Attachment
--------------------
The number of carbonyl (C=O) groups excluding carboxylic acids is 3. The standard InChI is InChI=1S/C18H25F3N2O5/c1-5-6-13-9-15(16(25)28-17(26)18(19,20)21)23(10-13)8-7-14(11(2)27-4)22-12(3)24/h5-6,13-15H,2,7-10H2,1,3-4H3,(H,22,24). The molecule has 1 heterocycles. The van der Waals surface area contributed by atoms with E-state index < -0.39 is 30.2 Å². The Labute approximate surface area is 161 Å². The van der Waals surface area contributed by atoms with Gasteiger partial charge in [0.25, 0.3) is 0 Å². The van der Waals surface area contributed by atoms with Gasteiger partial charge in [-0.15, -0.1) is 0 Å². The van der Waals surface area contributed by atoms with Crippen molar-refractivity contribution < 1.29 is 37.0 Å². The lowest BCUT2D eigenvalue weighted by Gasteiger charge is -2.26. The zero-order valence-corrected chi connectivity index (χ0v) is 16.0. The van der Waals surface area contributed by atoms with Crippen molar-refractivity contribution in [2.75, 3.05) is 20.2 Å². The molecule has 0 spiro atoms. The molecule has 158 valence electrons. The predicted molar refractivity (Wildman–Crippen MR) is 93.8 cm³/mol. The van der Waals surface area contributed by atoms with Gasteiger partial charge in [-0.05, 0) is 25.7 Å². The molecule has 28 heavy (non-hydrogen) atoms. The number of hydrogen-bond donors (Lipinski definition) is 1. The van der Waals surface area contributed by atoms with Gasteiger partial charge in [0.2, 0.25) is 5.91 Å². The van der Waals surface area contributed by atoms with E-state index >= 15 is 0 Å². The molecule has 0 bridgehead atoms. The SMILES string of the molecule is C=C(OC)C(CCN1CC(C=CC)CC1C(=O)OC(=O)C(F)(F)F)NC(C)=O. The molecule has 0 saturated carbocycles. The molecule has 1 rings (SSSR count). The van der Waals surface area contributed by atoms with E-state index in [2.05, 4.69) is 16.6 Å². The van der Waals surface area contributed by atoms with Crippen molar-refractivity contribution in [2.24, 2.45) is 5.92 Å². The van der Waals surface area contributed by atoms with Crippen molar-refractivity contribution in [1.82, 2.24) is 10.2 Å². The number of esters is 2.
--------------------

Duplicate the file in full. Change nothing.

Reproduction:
The number of carbonyl (C=O) groups excluding carboxylic acids is 3. The standard InChI is InChI=1S/C18H25F3N2O5/c1-5-6-13-9-15(16(25)28-17(26)18(19,20)21)23(10-13)8-7-14(11(2)27-4)22-12(3)24/h5-6,13-15H,2,7-10H2,1,3-4H3,(H,22,24). The molecule has 1 heterocycles. The van der Waals surface area contributed by atoms with E-state index < -0.39 is 30.2 Å². The Labute approximate surface area is 161 Å². The van der Waals surface area contributed by atoms with Gasteiger partial charge in [0.25, 0.3) is 0 Å². The van der Waals surface area contributed by atoms with Gasteiger partial charge in [-0.15, -0.1) is 0 Å². The van der Waals surface area contributed by atoms with Crippen molar-refractivity contribution < 1.29 is 37.0 Å². The lowest BCUT2D eigenvalue weighted by Gasteiger charge is -2.26. The zero-order valence-corrected chi connectivity index (χ0v) is 16.0. The van der Waals surface area contributed by atoms with Crippen molar-refractivity contribution in [2.75, 3.05) is 20.2 Å². The molecule has 0 spiro atoms. The molecule has 158 valence electrons. The predicted molar refractivity (Wildman–Crippen MR) is 93.8 cm³/mol. The van der Waals surface area contributed by atoms with Gasteiger partial charge in [-0.05, 0) is 25.7 Å². The molecule has 28 heavy (non-hydrogen) atoms. The number of hydrogen-bond donors (Lipinski definition) is 1. The van der Waals surface area contributed by atoms with Gasteiger partial charge in [0.2, 0.25) is 5.91 Å². The van der Waals surface area contributed by atoms with E-state index >= 15 is 0 Å². The molecule has 0 bridgehead atoms. The SMILES string of the molecule is C=C(OC)C(CCN1CC(C=CC)CC1C(=O)OC(=O)C(F)(F)F)NC(C)=O. The molecule has 0 saturated carbocycles. The molecule has 1 rings (SSSR count). The van der Waals surface area contributed by atoms with E-state index in [2.05, 4.69) is 16.6 Å². The van der Waals surface area contributed by atoms with Crippen molar-refractivity contribution in [2.24, 2.45) is 5.92 Å². The van der Waals surface area contributed by atoms with Crippen molar-refractivity contribution in [1.82, 2.24) is 10.2 Å². The number of esters is 2.